MARCH 01 MONDAY - Very cold last night and this morning, though the day has been pleasant. I rose early this morning and wrote to William and mailed it before breakfast. I wrote to have him while up to Yonkers tomorrow to have a look around for a store at that place suitable for my business. I have worked in the shop. I had some words with William Carlton about my pay which he advanced for me last Friday and drew on Saturday. He claims to have paid me $28.00 when he only paid me $24.00 the amount of my account. I am certain that he did not pay me $28.00 and he is just as certain that he did. I finally gave him $4.00 with the understanding that it was a present and not for what he claims that I owed him for I owed him nothing. While we were at tea, Henry Hinman came down with a picture of their child for me to frame which I did in a rose and gilt frame, 8x10 for $1.00. I went to the Post Office and the baker's in the evening. When I returned, I went up to Father Griswold's to visit with Gussie's cousin Arthur Griswold. MARCH 02 TUESDAY - A very cold morning gain. After breakfast, Charlie Hayes helped me get a barrel of flour form Father Griswold's barn into his house. I have worked in the shop. Sam Larkey and Edward Stevens were shopped today. We are now having all we can do, so I work until dark. The weather has moderated during the day. It has snowed a part of the day thought not very hard. Charlie ate his supper in a hurry and went back to work this evening at the Sewing machine factory. Charlie was paid off today, it being their monthly pay, so he paid for his last four weeks' board to Gussie - $24.00. A special hatter's meeting at Benedict's new hall to consolidate with the independent and foul hatters, or as we call it, whitewashing them. After a lengthy discussion, the thing was voted down and we came home, I to visit up to Father Griswold's with Arthur Griswold. We came down home about 11 o'clock. MARCH 03 WEDNESDAY - Pleasant and warmer. The snow has wasted very fast. Another such day and the sleighing will be used up. I have worked in the shop. After tea, Edmund Allen called to borrow our breast pump. I went with him into the street to do some marketing. This P.M., I believe, the Velocipede Hall was opened at Benedict's new hall. This is the first of velocipedes in Danbury. MARCH 04 THURSDAY - It has snowed most of the time today, some of the time quite hard. I was last night taken with a severe pain in my head, more severe than the ordinary headaches I am subject to. It was I think, Neuralgia. It increased through the night, so that this morning, I was in such agony that I could hardly endure it. The pain struck to my stomach and caused severe turns of vomiting. A pain also in my back. This all continued until noon when Dr. Bulkely, who was sent for in the morning, came. His medicine produced a change. I improved during the afternoon and a little after 4 o'clock, got up and dressed myself. I ate a little and drank a cup of tea. I felt still better in the evening. This being an opening session of another velocipede school in Concert Hall, Charlie Hayes, our boarder, by invitation of his employer. Mr. Olmstead, went. Admission, 20 cents. Gussie also being in the street on some errands, I was left alone. Father Griswold came down and I had a talk with him about the propriety of selling my home for $3,000 and moving to New York to attend personally my business. We both came to the conclusion that if I could not sell my store in New York, I had better sell out here and go there. The snow storm today has amounted to but little by way of increasing the amount of snow on the ground, it being so warm that it wasted about as fast as it came. General U. S. Grant today takes his seat as President of the United States. MARCH 05 FRIDAY - A very cold morning. I did not get up until breakfast was ready. I felt more like myself, the pain in my back being the worst remains of yesterday. About 9 o'clock, I went into the street, took orders for gold frames of Swift, and had some conversation with him about selling my home or my store in New York in which he spoke of Henry Day who was in quest of a business. I then went to see John Cosier, real estate agent, and left with him my New York business to sell, and if not able to do this perhaps to sell my home so that I could move to the city and attend to business. From there, I called at the shirt factory and got $4.50 from Walker Bartram for a hat I sold him 2 weeks ago. I then went down to the shop and had my account made up and left it with Oscar Serine to draw for me tomorrow. I then came home, stopping at Crofut's for some cracked corn for chicken feed. I got home about 1 P.M. On my way into the street, I met Harriet Purdy coming up West Street. She arrived in town from New York last evening. After dinner, I called on Father Griswold and conversed with him about selling my house or business. We agreed about selling the store if possible instead of my house. Gussie went down to Mrs. Carpenter's and to do some shopping in the P.M. I stayed home with Georgie. In the P.M., I wrote to E. C. Allen in Augusta, Maine for particulars about something at which money could be made, I enclosed 10 cents for a sample. My head feeling bad this evening, I stayed at home and let Gussie go to market. MARCH 06 SATURDAY - Cold and snow until about the middle of the day when it stopped. From about 11 o'clock until 5, it was pleasant in New York. When the train coming home reached Norwalk, it was snowing again very hard. I stopped again on the platform at Winnipauk the same as last Saturday, expecting to see Mrs. Meade with a package of woolen pieces for carpet bags for Gussie and Mother Griswold, she having agreed to meet the train there and hand them to me a week ago. She was paid for them about 2 weeks ago while she was in Danbury. She was not at the depot so that we are as yet without the rags. Charles Hayes went to the city with me this morning. He goes to get a legacy due him at 21 years of age left to him by his father. It may be until the middle of next week before he completes his business to return here again. Charles Carpenter also went down with us on a visit to his brother John. I brought back a large carpet bag for him. His father met me at the depot and took it. I brought up John Bouton's wreath which I have been preserving. I also brought 2 testimonial frames for Egbert Gilbert and Ezekiel Eaton., a discharge too framed for Gilbert. Two Singing Pilgrims and 200 slate pencils for Mr. Pond. My store landlord, Mr. Terry, came to see me today. He wants to rent me only the store at $400.00. I am yet undecided about what I will do. I am about discouraged. I brought a letter and papers for Hiram Benjamin to his wife on Stevens Street, which I delivered before tea. Henry Hinman met me at the cars and helped me bring my bundles. A letter for Father by this evening's mail from Uncle Theodore in Sherman with news of his son Charles' death. MARCH 07 SUNDAY - Pleasant but cold. We rose late. I went down to Sunday School and Gussie up home with Father's letter of the death of Uncle Theodore's son Charles. She got to Sunday School before it was out. At its close, I came home and brought Georgie down from Mother Griswold's where Gussie left him to go up home. After supper, I went over to John Bouton's to tell him his wreath was done. On my return, I called at Egbert Gilbert's. When I returned, I went over to Alex Pine's to get Mrs. Pine to wash for us tomorrow. Her daughter being sick, she could not. I then went to the next house ' Mrs. Redmen's (Irish) and engaged her. I called to see Charles Purdy on my return. Gussie being nearly sick with a cold, we both stayed home in the evening. MARCH 08 MONDAY - Pleasant. Gussie is about sick with a heavy cold today. I have worked in the shop. I attended a Sunday School Teachers' Business meeting in the evening at which we voted $10.00 to Elizabeth Bartram for services t the piano at our festival last Christmas. I being the treasurer of the school paid the amount out to her at the close of the meeting. When I returned home, I found a telegraphic dispatch for me from William at the store. I immediately went down to Swift's Store to see him about Day buying me out in New York. We finally thought that he was now in New York looking at the store and that accounted for the dispatch requiring my presence there tomorrow. When I returned home again, I copied the minutes of the Teacher's meeting before retiring. MARCH 09 TUESDAY - Pleasant. I have been to New York. The dispatch last night was because my landlord, Mr. Terry, put on the door, 'To Rent'. I tried twice to see him today by going to his office at 716 Broadway, but both times he was away. I called on H. D. Clark in Courtland Street in the P.M. I came from the city on the 3:45 train and stopped in Norwalk to see a store. Charles Hayes having completed his business in New York, came on the 4:25 train and joined me at Norwalk and came home with me. I am about discouraged in business. After tea, I went up and had a talk with Father Griswold about business. Before retiring, I wrote to William about the lease of the store. MARCH 10 WEDNESDAY - Stormy, rain. I have worked in the shop. My lungs are sore from a severe cough. Charles Griffin came to the shop and dunned me about money for a coal bill, but I could do nothing for him. As I went to work this morning, I left our jug at D. Nichols for a gallon of molasses which I paid for $1.10. It being muddy, rainy and windy in the evening, I stayed home. MARCH 11 THURSDAY - Pleasant today. Yesterday's rain has taken nearly all the snow off. I have worked hard in the shop. I came home about sick. Received a letter from William stating that Mr. Terry had rented my store to other partners. Gussie today bought a piece of unbleached muslin, 43 and a half yards at 16 and a half cents - $7.21; also a linen tablecloth for $1.81. I went to bed sick after which John Bouton came for his wreath. MARCH 12 FRIDAY - Pleasant. I was sick last night and today. My severe cold is I think passing off by way of my bowels as I was up several times last night. I feel very weak today and have not attempted to work though after dinner I went down to the shop to arrange with someone to draw my pay tomorrow. Joe Kyle advanced it to me and he will draw it tomorrow - $18.00. John Gray gave me Ezekiel Eaton's Soldier's Testimonial to frame. I brought it home and put it in a frame which I had ready for it at the house. MARCH 13 SATURDAY - Pleasant. I have been New York. On my way to the store, I called on Phillip's at 37 Broadway at Union Square for two Singing Pilgrims. Henry Day called at the store to see about buying me out. I had a long talk with him. I made him an offer of $600.00. He will see me again next week and decide. I went to the depot to come home by way of Tibbels' 27 Park Row for No. 1 Catechisms. I partly secured a situation there for William as bookkeeper. I brought home 16 oranges for 25 cents. Griffin stopped meat his coal office as I came home from the depot and wanted me to settle my coal bill. He made some threats if I did not do it before April 1st and I got mad and told him to work at it as soon as he pleased. At the same time, I told him I was doing as fast as I could and would not put him off 20 minutes if I could help it. I arrive home sick, could not eat any supper and retired. MARCH 14 SUNDAY - Pleasant. I went down to Sunday School at noon and returned again after the session with Georgie. I have not felt very well and have kept pretty quiet. About noon, the last missing child of the Kohanza flood was found in the rear of William White's. Its name was Nettie Bothwell. There now remains missing only the wife of Mr. Clark. After supper, John Bouton called to see me. We all stayed at home in the evening and retired early. MARCH 15 MONDAY - Snow and hail with wind and some rain until just at night when it cleared off. I have worked in the shop. After tea, I went to market after writing to William. Charles wrote a line and enclosed with me. Another bill for balance of account I owe to D. P. Nichols. MARCH 16 TUESDAY - Pleasant and warmer. I have worked in the shop. As I came from work, I took from the Office a letter from Mr. Day in Newark stating that he could not raise the money I want for my store until the middle of April or May 1st, but he would give me good security and take possession now if I am willing. I showed or rather read the letter to Father Griswold. He advised me to go down and see about it tomorrow. I went to market in the evening. MARCH 17 WEDNESDAY - St. Patrick's Day in the morning. A beautiful day. I have been to New York to see Mr. Day about buying my store. He agrees to meet me there next Monday and close the bargain by giving notes well secured. One of $300.00 payable April 8th and another of $300.00 payable May 1st. He gives over to me his life insurance policy of $1,000 paid up to next February as security and perhaps his brother as endorser. The notes are given by his wife who is worth money. He is giving his own jointly with her or a separate note as additional security. Called again at Tibbel's about a situation for William as bookkeeper; it looks favorable for him. I brought home 15 nice oranges for 25 cents. Gussie having gone over to Cyrus White's china wedding, she left Louise to wait on me for tea. After tea I wrote a line to William stating what progress with Tibbels', and enclosed a French Looking Glass Plate list which I had home. As soon as written, I went down and mailed it. MARCH 18 THURSDAY - Pleasant. I have worked in the shop. Work is getting dull. We had but 1 dozen today. After work I went over to the Sewing Machine Factory to see Charlie and to get $5.00 from George Brockett which he borrowed of me in New York, but I did not see him. After I came home I carried a testimonial and a discharge which I have been framing over to Egbert Gilbert's. In the evening, we all went to the Sinking Fund Social at the church. Belle was with us to tea and stayed until she got Georgie in bed and asleep when she locked up and went home while we were at the Social. I attended the church tea party for organizing the Sinking Fund Social. I went more to go with Charlie Hayes than anything else for I was tired. So far as numbers and enjoyment the affair was a success. MARCH 19 FRIDAY - Pleasant in the morning, but towards night it threatened storm. I went to the shop in the morning, but there being no work, I went over to the Sewing Machine Factory to collect $5.00 borrowed money of Charles Brockett; he did not have the money but gave me an order on Mr. Rider, the paymaster. On my way home, I took a letter from the Office from William at the store expressing gratitude, etc. for assistance in getting him a situation which I have so nearly accomplished at Tibbel's Book Store , 37 Park Row. Gussie being down to the church, helping clean up after last night's affair, I took dinner with Father Griswold. I helped him trim apple trees and trimmed some for myself also. In the evening, I went to market. E. O. Perrin speaks this evening for the Democracy Against Negro Suffrage. It commenced snowing before bedtime. MARCH 20 SATURDAY - About 2 inches of snow on the ground this morning and still snowing hard. It stopped however before noon and in the P.M. It cleared off fine taking all the snow off before night. I have been home today and worked in the shop. I went to market in the evening and took a letter from the Office for Harriet and carried it to her at Dr. Lacy's. I went to the Express Office and found the bundles of carpet rags there sent from Winnipauk to Mother Griswold. I saw J. C. Beers at Parmalee's store. He gave me an order for framing and looking glasses. I am to get the glasses at 107 Rodney Street, Williamsburg and bring them to Danbury when done. MARCH 21 SUNDAY - Pleasant and cold. I went down as usual to Sunday School and returned afterword, Gussie staying to the afternoon prayer meeting. After tea, Charles and I took a walk over to Clark Beers'. From there, we walked up Deer Hill as far as Keeler's Orchard and then returned home. Charles and I attended preaching in the evening. Brother Burch preached, the subject, 'The Night of Horror. ' MARCH 22 MONDAY - Pleasant but cold in the morning. I have been to New York. I took down a frame to put together and put a looking glass in for Mrs. E. Gilbert, also an order for framing two looking glasses for Clark Beers. I have to send to Rodney Street in Williamsburg for the glass. I today took Henry Day's wife's notes (two at $300.00 each) for my store and his life insurance policy as collateral security ($1,000.00). The first note payable in17 days, due April 8th, the second in forty days May 1st. He took possession today. I put up a half dozen gold frames for Swift. Before retiring, I wrote to George telling him of my sale and asking him for what money he can spare before April 1st. MARCH 23 TUESDAY - The ground covered with snow this morning and raining. I had work in the shop until noon. In the P.M., I went over to the Sewing Machine Factory and presented George Brockett's order for $5.00 to the paymaster which he gave me last week for that amount which he borrowed of me last fall in New York. Mr. Rider, the bookkeeper, not having money on hand, he gave me credit for it and charged the same to Brockett. I will get the money April 1st, their next payday. I then went to the shirt Factory to get a pattern cut for my shirts, but the cutter being away, I could not. In the evening, I went to market and bought one gallon of vinegar of Avery Raymond. Father Griswold came home on the freight train this P.M. In the evening, I called on him and told him of my selling my store. Showed him the notes given and the insurance policy as collateral security. Gussie went over to John Bouton's in the evening. MARCH 24 WEDNESDAY - Pleasant but muddy. I have worked in the shop. The work being limited, I finished mine before night. On my way home, I stopped at the business office of Jones & Hoyt to see about the legal transfer of Henry Day's life insurance policy making it payable to me. I hold the policy, but as of yet, no written transfer has been made to go with the document. In the evening, I went into the street and called at Jones & Hoyt and had Jones make out a form for transferring the policy. Mother Griswold spent the evening with us. The store and dwelling on the corner of Main and North Streets uptown was burned this morning. The building was owned by Mason Thorp and occupied by a Mr. Spencer as a grog shop. MARCH 25 THURSDAY - Pleasant. I have worked in the shop. Alexander Pine's oldest daughter, aged 11 years was buried this P.M. George Davis' wife was with Gussie to dinner. I went to market in the evening. Brother Burch, our preacher, sent a blank to me by Fanny to fill out for Conference with Sunday School statistics. I looked them up and filled out the document before retiring. MARCH 26 FRIDAY - Fast Day. Rainy. I have been to New York. I expected to see Henry Day, but he was not there, he having left there last night for Danbury, so says William. I took dinner with William. I came to the depot about an hour ahead of time, left my satchel and went over to 111 West 30th Street to see Mrs. Fields about her pictures to be framed at the shop. I sat with Ezra Abbott in the car from New York to Danbury. I brought the 8x10 oval scale and ribbon frame home to Swift which I took down this morning to repair the gilt. MARCH 27 SATURDAY - The storm cleared away this morning and we have had a fine day. I have worked in the shop. I went to market in the evening. I called a Griffing Coal Office and promised to pay what I owe him on the 10th of April. After coming from market, I went up to Mother Griswold's and got two pounds of butter. It is worth 60 cents per pound but she only charged me 40 cents. MARCH 28 SUNDAY - A splendid day. I this morning saw for the first time blackbirds and robins. I went down as usual at noon to Sunday School after which I came home with Georgie. After tea, Gussie went over to Mrs. Bradley's and they together went up to the cemetery. Charles Purdy took a walk with Charles Hayes and I took Georgie to walk up in West Street. A meeting in the evening at the First Congregational Church (union meeting) for the benefit of the Female Guardian Society. I stayed at home with Georgie to let Gussie attend. MARCH 29 MONDAY - It commenced raining about 7 o'clock this morning and continued all day, raining very hard a portion of the time. I have worked in the shop. As I came from work, I bought a loaf of aerated bread. Charles was late to tea, so we ate before he came. In the evening, Anna Hinman and Mary Gray, her sister, who is visiting with her came downstairs and spent the evening with us. MARCH 30 TUESDAY - It is still stormy. I have worked in the shop. Prices on Velvet Hats, No. 5 and finer, knocked down from $3.50 to $3.00. No. 7 (which we have not yet had any of) or all coarser than No. 5 to be $2.50. Fred Jennings has been trying to rent rooms of O. H. Swift. Swift called at the shop today to enquire of me concerning him. I, of course, answered plainly. Jennings afterwards, when Swift refused him the rooms, swore and raved fearfully. He threatens to have my heart's blood, etc. This evening, I bought one 8x10 polished oval walnut frame of O. H. Swift for Miss Camp. It was a $2.00 frame; I got it for $1.50. Horace Greeley speaks on the issues of the day this evening at Concert Hall. I had so many bundles bring from market that I came home without stopping to hear him. MARCH 31 WEDNESDAY - A little rain during the day. It cleared off just before night. I have worked in the shop. Henry Hinman moved out form our upper rooms today. He has gone over in the upper part of William Trumbull's home. I stayed home in the evening except for a short time spent with Father Griswold arranging for the payment of our joint note at the Danbury Savings Bank.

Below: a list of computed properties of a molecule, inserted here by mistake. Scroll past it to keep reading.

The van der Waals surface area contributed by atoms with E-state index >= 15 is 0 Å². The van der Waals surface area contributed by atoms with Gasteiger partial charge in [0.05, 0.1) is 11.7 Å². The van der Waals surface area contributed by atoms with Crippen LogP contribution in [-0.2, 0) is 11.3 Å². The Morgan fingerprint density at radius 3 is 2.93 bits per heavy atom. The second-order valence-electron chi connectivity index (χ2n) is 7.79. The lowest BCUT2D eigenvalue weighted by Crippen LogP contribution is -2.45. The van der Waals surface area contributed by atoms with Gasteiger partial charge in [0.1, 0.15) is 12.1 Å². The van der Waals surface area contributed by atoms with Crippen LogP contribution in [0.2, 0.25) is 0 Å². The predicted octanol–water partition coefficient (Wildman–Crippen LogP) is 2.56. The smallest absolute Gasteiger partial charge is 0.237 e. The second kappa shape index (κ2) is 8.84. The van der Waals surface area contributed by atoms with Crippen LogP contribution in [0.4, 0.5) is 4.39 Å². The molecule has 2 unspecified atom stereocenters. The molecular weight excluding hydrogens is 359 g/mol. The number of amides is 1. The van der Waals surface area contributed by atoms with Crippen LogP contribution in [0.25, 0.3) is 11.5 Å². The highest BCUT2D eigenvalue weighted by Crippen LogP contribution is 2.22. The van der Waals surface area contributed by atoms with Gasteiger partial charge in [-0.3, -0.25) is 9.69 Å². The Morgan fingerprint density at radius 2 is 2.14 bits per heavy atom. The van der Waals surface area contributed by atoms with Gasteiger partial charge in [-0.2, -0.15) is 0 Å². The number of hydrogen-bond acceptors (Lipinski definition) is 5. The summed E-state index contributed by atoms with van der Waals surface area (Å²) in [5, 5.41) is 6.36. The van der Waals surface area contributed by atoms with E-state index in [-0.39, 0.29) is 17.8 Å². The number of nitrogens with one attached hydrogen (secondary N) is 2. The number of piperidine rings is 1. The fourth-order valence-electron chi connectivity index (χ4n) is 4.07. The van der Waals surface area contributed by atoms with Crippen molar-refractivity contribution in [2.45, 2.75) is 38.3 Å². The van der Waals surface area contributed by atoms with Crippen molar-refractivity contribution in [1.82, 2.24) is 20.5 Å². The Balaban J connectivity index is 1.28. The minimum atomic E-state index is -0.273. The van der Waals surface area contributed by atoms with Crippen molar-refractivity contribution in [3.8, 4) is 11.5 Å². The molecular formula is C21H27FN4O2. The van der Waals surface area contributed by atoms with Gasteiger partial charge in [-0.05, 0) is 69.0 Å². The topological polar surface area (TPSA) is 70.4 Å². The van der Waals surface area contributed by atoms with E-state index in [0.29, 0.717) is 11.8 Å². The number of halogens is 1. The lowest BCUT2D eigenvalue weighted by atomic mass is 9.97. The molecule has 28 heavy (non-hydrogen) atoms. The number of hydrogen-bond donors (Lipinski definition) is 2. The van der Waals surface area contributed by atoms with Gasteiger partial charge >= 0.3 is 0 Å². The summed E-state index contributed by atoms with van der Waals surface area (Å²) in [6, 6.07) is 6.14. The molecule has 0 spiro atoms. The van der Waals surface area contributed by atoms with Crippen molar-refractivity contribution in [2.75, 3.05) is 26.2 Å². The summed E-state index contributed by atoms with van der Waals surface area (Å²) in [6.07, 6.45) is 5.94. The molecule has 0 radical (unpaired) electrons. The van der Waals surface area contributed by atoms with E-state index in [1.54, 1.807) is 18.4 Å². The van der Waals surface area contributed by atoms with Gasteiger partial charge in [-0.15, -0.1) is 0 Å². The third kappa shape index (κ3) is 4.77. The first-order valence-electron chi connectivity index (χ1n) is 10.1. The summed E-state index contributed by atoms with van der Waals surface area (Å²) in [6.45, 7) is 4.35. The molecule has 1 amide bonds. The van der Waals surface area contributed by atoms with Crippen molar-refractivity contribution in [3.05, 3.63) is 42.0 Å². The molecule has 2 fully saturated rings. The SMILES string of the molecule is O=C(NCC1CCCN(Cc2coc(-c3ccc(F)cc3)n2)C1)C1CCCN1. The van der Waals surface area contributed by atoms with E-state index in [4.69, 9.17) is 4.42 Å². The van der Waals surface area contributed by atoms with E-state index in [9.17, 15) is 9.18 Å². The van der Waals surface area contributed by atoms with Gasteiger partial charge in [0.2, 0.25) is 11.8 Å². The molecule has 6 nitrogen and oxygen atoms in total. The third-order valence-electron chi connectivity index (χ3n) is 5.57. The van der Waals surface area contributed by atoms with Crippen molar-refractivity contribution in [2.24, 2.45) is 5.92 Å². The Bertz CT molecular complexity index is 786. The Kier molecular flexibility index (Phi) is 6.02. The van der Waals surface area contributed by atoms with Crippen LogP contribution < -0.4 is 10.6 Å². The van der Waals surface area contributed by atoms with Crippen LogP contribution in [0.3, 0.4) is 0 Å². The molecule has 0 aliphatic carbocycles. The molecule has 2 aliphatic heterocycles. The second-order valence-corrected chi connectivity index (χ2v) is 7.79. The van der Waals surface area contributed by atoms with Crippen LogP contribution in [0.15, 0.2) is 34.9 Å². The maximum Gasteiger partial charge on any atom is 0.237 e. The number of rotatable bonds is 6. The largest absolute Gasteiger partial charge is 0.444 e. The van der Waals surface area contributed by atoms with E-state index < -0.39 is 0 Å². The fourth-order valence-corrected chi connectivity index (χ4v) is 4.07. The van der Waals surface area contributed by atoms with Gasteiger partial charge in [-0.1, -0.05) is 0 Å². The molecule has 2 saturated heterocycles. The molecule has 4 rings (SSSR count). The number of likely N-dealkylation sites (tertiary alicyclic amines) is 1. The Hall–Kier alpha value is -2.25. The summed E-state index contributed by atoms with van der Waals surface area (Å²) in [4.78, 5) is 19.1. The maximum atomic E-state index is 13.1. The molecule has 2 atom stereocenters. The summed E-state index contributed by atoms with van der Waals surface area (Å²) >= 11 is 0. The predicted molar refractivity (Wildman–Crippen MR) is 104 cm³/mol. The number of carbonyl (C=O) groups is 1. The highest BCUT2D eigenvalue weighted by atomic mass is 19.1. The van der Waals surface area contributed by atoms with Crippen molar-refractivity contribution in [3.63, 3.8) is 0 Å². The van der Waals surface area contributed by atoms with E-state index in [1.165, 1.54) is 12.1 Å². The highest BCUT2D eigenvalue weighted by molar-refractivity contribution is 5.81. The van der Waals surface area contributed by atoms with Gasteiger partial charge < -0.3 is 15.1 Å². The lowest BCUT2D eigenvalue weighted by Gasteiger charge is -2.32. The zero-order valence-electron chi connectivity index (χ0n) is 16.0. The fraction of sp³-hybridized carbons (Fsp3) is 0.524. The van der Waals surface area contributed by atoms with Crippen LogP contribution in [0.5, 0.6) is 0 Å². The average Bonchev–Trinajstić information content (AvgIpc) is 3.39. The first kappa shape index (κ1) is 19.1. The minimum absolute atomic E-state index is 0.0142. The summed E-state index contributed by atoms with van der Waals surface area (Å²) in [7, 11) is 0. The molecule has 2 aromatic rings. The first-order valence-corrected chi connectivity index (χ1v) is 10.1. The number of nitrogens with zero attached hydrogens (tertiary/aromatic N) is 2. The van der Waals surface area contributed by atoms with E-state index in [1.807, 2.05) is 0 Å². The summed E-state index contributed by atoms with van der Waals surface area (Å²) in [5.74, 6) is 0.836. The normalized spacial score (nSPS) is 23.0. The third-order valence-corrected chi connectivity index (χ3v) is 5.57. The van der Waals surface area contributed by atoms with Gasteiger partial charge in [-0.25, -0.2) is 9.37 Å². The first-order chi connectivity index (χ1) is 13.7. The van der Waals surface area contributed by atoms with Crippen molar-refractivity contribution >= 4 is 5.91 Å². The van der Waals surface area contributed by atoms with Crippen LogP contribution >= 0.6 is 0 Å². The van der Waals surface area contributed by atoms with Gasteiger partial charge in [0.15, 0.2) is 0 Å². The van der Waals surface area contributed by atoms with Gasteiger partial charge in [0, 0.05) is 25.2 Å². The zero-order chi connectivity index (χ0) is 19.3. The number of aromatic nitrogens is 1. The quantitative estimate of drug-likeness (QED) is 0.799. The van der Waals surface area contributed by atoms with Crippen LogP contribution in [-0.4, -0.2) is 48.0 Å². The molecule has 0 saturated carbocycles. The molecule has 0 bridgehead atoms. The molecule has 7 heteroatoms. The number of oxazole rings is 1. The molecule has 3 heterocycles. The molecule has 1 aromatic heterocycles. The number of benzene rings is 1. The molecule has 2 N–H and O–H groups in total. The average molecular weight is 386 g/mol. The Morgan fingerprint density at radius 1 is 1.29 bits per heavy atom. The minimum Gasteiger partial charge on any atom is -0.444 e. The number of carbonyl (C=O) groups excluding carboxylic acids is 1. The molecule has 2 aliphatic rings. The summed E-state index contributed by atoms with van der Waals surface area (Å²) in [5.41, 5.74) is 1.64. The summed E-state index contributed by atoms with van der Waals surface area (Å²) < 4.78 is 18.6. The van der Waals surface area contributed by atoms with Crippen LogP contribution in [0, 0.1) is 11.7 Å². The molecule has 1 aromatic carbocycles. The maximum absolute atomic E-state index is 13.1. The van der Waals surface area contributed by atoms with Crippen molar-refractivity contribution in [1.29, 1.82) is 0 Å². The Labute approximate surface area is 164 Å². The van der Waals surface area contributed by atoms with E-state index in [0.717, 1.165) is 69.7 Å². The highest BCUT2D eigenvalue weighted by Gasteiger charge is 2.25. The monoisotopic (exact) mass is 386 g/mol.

Purdy, Horace, 1835-1909. “Horace Purdy Journal March 1869 Entry.” Horace Purdy Journals, MS 044. WCSU Archives, 9 Oct. 2019. Accessed on the Web: 25 Jan. 2020.